Myths about Pregnancy

                                                                                      Pregnancy is a unique time with unique challenges. It is a very difficult time for the parent especially for the mother to decide what to do or what not to do to deliver a healthy baby. At the same time, pregnancy myths can put a pregnant mother in confusion and increase her concern. When anyone gets pregnant, she has to hear a lot of things from elders in the family, neighbors and from almost anyone who comes across this fact. It is not that all that your elders tell you are true. Many of them have no scientific background or logic behind it. These are only pregnancy myths. That’s why if you are pregnant, you must follow your doctor’s advice only and don’t believe in myths. 

 Here are some common pregnancy myths.

Myth 1: One of the most common myths that surround pregnancy is the shape of a woman’s stomach. If a woman is carrying high, in all possibility it is a girl and if she is carrying low it is a boy.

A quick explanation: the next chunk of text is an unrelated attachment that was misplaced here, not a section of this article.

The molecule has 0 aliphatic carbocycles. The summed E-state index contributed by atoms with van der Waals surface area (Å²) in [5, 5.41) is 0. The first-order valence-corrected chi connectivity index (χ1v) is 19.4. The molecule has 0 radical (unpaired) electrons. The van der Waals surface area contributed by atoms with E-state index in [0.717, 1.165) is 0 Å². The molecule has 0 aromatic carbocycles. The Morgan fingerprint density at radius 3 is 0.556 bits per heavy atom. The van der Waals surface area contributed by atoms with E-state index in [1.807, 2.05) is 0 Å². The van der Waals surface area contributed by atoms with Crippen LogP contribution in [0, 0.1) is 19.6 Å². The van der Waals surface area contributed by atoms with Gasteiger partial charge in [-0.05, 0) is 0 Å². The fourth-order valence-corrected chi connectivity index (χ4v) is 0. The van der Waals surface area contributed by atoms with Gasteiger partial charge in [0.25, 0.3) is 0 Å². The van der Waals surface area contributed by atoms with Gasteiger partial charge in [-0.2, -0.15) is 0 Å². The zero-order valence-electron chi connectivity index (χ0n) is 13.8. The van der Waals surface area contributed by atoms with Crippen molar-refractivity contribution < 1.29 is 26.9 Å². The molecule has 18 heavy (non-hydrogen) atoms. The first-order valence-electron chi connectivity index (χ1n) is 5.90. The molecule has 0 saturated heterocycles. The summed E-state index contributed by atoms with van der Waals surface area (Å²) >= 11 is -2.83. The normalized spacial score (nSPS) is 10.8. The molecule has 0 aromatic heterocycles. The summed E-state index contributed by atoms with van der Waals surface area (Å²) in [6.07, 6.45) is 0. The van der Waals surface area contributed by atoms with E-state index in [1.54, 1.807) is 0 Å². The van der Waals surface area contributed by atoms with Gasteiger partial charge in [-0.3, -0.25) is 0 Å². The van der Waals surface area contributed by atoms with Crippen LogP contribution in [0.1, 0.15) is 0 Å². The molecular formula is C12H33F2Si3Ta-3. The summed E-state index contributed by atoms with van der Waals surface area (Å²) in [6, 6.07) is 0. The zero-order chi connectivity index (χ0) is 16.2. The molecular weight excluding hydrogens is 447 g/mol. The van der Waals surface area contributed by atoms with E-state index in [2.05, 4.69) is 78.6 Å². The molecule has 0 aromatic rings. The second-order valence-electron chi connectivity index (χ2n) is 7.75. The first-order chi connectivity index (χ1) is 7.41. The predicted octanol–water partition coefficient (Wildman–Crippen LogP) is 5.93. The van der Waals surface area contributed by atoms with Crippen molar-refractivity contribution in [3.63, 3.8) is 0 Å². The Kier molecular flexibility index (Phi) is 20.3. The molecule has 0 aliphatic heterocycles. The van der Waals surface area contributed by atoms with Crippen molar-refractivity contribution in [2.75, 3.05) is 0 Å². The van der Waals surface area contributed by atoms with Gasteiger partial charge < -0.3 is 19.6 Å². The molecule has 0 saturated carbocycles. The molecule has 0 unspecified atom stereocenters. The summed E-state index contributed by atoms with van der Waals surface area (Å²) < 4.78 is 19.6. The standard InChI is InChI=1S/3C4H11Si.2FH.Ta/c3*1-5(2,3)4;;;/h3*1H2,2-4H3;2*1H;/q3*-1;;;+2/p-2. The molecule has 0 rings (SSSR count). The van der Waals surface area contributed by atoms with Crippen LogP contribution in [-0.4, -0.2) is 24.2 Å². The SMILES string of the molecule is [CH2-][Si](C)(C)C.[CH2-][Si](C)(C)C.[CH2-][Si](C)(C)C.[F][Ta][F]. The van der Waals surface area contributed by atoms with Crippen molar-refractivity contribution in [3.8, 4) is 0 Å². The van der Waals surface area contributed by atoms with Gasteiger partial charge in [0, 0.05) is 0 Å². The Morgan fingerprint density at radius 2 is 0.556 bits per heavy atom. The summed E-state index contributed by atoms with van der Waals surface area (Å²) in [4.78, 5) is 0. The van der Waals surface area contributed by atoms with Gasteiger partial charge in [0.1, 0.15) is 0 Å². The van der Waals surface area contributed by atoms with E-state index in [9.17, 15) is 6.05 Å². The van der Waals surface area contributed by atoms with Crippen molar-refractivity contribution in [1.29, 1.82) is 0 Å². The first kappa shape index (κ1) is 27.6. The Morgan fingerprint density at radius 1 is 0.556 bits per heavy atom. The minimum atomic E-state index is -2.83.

Fact: Experts say there is no scientific basis for this assumption and it is the woman’s muscle size, structure, the position of the fetus, posture, and the amount of fat deposited around her abdomen that play a role in the size and shape of a pregnant belly.

Myth 2: Craving for salty foods means you’re having a boy. Craving for sweet foods indicate a girl is expected.

Fact: Research shows that cravings have nothing to do with determining the sex of a baby.

Myth 3: Another myth is predicting the sex of the baby by holding a string with a ring in it over a pregnant belly. If it moves back and forth it is a boy, if it moves in a circle, it is a girl.

Fact: While there is no truth in this, you could probably do it for a laugh.

Myth 4: If you suffer from heartburn during pregnancy, it means your baby will be born with lots of hair.

Fact: Heartburn is a common problem for pregnant women and has nothing to do with the quantity of hair for your child. Even women who suffered a lot from heartburn have welcomed bald babies.

Myth 5: If your mother had an easy pregnancy and delivery, so will you.